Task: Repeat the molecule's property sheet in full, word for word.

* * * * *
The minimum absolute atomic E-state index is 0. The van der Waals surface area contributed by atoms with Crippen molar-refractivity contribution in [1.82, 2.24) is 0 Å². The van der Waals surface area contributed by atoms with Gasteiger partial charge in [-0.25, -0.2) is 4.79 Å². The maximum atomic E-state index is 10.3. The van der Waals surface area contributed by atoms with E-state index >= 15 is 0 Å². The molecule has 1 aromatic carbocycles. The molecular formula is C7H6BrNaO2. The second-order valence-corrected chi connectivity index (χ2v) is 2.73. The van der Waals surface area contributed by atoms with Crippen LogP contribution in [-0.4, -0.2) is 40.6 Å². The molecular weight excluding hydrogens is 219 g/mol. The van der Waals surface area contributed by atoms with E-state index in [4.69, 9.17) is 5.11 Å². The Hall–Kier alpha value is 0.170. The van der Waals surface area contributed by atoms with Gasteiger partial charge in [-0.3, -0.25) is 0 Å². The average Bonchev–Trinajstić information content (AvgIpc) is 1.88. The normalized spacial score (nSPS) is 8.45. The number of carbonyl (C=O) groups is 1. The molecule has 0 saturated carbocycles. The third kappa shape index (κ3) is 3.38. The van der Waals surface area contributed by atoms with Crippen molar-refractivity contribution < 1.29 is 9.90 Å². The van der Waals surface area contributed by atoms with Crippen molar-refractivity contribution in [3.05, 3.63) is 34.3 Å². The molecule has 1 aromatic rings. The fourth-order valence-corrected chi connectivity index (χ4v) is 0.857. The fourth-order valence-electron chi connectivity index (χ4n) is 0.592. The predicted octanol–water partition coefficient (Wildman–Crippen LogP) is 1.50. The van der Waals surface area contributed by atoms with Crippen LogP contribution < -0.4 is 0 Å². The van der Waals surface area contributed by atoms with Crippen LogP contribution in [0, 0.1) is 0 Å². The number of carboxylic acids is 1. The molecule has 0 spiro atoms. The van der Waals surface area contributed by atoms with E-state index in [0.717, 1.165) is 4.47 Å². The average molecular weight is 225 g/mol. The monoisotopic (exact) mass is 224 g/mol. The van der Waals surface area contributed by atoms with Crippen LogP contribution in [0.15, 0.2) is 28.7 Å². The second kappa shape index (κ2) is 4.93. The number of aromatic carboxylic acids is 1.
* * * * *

The minimum absolute atomic E-state index is 0. The van der Waals surface area contributed by atoms with Crippen molar-refractivity contribution in [1.82, 2.24) is 0 Å². The van der Waals surface area contributed by atoms with Gasteiger partial charge in [-0.25, -0.2) is 4.79 Å². The maximum atomic E-state index is 10.3. The van der Waals surface area contributed by atoms with E-state index >= 15 is 0 Å². The molecule has 1 aromatic carbocycles. The molecular formula is C7H6BrNaO2. The second-order valence-corrected chi connectivity index (χ2v) is 2.73. The van der Waals surface area contributed by atoms with Crippen LogP contribution in [-0.4, -0.2) is 40.6 Å². The molecular weight excluding hydrogens is 219 g/mol. The van der Waals surface area contributed by atoms with E-state index in [4.69, 9.17) is 5.11 Å². The Hall–Kier alpha value is 0.170. The van der Waals surface area contributed by atoms with Gasteiger partial charge in [-0.3, -0.25) is 0 Å². The average Bonchev–Trinajstić information content (AvgIpc) is 1.88. The normalized spacial score (nSPS) is 8.45. The number of carbonyl (C=O) groups is 1. The molecule has 0 saturated carbocycles. The third kappa shape index (κ3) is 3.38. The van der Waals surface area contributed by atoms with Crippen molar-refractivity contribution < 1.29 is 9.90 Å². The van der Waals surface area contributed by atoms with Crippen molar-refractivity contribution in [3.05, 3.63) is 34.3 Å². The molecule has 1 aromatic rings. The fourth-order valence-corrected chi connectivity index (χ4v) is 0.857. The fourth-order valence-electron chi connectivity index (χ4n) is 0.592. The predicted octanol–water partition coefficient (Wildman–Crippen LogP) is 1.50. The van der Waals surface area contributed by atoms with Crippen LogP contribution < -0.4 is 0 Å². The van der Waals surface area contributed by atoms with Crippen LogP contribution in [0, 0.1) is 0 Å². The number of carboxylic acids is 1. The molecule has 0 spiro atoms. The van der Waals surface area contributed by atoms with E-state index in [0.717, 1.165) is 4.47 Å². The average molecular weight is 225 g/mol. The monoisotopic (exact) mass is 224 g/mol. The van der Waals surface area contributed by atoms with Crippen LogP contribution in [0.15, 0.2) is 28.7 Å². The second kappa shape index (κ2) is 4.93. The number of aromatic carboxylic acids is 1.